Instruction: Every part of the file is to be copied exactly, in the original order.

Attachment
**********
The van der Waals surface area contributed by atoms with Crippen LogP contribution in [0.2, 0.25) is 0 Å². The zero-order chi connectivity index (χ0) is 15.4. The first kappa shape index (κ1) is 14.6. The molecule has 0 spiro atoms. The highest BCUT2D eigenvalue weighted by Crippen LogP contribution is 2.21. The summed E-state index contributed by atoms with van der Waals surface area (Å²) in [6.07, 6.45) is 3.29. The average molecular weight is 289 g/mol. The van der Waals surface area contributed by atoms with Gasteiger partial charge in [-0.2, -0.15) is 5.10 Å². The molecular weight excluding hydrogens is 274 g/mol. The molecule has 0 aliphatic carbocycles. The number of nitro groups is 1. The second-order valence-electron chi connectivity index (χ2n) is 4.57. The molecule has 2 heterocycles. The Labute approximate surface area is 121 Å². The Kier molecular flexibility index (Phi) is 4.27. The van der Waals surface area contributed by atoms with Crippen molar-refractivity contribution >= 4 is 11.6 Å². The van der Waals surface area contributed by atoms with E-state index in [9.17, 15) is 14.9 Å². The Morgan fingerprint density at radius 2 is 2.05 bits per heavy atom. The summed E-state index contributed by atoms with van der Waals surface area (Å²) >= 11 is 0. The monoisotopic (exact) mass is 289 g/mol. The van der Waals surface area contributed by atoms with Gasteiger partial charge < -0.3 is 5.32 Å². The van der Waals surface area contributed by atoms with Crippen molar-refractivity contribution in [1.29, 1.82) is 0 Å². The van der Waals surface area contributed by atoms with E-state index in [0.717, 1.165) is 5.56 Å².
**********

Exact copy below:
The van der Waals surface area contributed by atoms with Crippen LogP contribution in [0.2, 0.25) is 0 Å². The zero-order chi connectivity index (χ0) is 15.4. The first kappa shape index (κ1) is 14.6. The molecule has 0 spiro atoms. The highest BCUT2D eigenvalue weighted by Crippen LogP contribution is 2.21. The summed E-state index contributed by atoms with van der Waals surface area (Å²) in [6.07, 6.45) is 3.29. The average molecular weight is 289 g/mol. The van der Waals surface area contributed by atoms with Gasteiger partial charge in [-0.2, -0.15) is 5.10 Å². The molecular weight excluding hydrogens is 274 g/mol. The molecule has 0 aliphatic carbocycles. The number of nitro groups is 1. The second-order valence-electron chi connectivity index (χ2n) is 4.57. The molecule has 2 heterocycles. The Labute approximate surface area is 121 Å². The Kier molecular flexibility index (Phi) is 4.27. The van der Waals surface area contributed by atoms with Crippen molar-refractivity contribution >= 4 is 11.6 Å². The van der Waals surface area contributed by atoms with E-state index in [9.17, 15) is 14.9 Å². The Morgan fingerprint density at radius 2 is 2.05 bits per heavy atom. The summed E-state index contributed by atoms with van der Waals surface area (Å²) >= 11 is 0. The monoisotopic (exact) mass is 289 g/mol. The van der Waals surface area contributed by atoms with Gasteiger partial charge < -0.3 is 5.32 Å². The van der Waals surface area contributed by atoms with Crippen molar-refractivity contribution in [1.29, 1.82) is 0 Å². The van der Waals surface area contributed by atoms with E-state index in [0.717, 1.165) is 5.56 Å².